Serpell's writing is beautiful and engaging: with a less-skilled author, I would have wanted this book to be half as long, but her writing is so gorgeous, her characters so real, that I could have kept reading for another 600 pages.

Speaking of characters..... there are a lot of them. Enough that it can be hard to keep them all straight. Naturally some of them are better-developed than others, but Serpell is one of those writers who can evoke an entire person with a few sentences. Ultimately, though, the humans that are the focus of the events of the story aren't really the main characters. The story is really about Zambia and colonialism, from the racism of the first white explorers to the racism of the Chinese scientists who use Zambians as human guinea pigs for AIDS medications, to the vague outside political and technological forces who give Zambians technology just so they can control them.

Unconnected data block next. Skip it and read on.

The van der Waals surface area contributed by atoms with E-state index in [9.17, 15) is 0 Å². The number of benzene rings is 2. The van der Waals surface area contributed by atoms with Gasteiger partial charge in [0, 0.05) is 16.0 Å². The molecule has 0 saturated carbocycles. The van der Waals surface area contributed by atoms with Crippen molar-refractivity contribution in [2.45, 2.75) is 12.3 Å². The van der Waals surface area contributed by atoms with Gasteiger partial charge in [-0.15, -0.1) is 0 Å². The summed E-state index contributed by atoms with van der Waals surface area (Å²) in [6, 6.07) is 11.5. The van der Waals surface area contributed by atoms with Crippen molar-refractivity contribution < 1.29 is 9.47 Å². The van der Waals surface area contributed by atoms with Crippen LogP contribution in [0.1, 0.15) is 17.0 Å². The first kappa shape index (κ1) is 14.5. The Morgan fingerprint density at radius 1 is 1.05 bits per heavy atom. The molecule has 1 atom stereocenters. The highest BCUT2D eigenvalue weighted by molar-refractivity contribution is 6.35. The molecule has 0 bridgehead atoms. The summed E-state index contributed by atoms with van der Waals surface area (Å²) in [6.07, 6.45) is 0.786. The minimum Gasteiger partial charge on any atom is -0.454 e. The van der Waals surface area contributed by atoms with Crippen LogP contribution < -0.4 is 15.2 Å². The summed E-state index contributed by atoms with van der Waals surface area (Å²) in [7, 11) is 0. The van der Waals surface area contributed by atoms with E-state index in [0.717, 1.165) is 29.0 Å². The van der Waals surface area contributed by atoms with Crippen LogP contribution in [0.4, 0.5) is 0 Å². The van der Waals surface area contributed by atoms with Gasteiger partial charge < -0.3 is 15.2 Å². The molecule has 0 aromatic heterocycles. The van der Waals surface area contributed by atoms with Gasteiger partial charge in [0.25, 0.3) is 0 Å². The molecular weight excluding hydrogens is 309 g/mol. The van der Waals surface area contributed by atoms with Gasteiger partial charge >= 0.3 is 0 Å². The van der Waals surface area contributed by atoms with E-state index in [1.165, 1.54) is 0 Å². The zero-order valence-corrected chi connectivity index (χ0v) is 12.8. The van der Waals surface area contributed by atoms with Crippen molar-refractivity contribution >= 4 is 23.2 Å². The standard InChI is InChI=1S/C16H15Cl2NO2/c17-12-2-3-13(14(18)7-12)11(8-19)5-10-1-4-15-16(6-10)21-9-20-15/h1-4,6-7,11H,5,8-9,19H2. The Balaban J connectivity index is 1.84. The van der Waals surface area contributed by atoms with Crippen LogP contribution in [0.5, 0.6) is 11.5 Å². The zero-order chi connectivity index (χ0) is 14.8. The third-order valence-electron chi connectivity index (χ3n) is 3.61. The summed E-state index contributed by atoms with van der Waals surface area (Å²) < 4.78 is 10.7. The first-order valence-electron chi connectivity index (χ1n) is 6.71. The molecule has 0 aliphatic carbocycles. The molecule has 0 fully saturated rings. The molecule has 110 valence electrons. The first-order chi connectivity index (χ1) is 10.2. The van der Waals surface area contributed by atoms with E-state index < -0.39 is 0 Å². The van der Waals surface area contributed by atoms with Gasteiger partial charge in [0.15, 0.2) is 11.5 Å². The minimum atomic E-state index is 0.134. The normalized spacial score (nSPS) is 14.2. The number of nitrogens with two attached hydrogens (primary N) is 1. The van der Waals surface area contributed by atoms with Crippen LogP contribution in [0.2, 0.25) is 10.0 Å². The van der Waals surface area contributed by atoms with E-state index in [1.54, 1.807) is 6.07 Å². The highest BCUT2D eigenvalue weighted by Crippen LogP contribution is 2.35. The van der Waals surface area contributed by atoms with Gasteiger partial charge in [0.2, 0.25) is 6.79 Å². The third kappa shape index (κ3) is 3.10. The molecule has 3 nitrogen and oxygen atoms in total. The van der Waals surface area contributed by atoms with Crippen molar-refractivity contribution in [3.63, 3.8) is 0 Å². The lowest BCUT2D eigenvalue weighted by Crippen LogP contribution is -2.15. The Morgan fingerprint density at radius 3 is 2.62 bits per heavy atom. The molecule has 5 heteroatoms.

The end of the book is at once exhilarating, ambitious, and a bit unsatisfying. There's a lot to chew on here, and ultimately it's hard to be sure what the reader's big takeaway should be. Then again, this book defies all genres and expectations, so that shouldn't be a surprise.

I'm going to be thinking about this book for weeks, and I can't wait for Serpell to write another novel. ( )
1 voter Gwendydd | Sep 21, 2019 |
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On the banks of the Zambezi River, a few miles from the majestic Victoria Falls, there was once a colonial settlement called The Old Drift. Here begins the epic story of a small African nation, told by a mysterious swarm-like chorus that calls itself man's greatest nemesis. The tale? A playful panorama of history, fairytale, romance and science fiction. The moral? To err is human.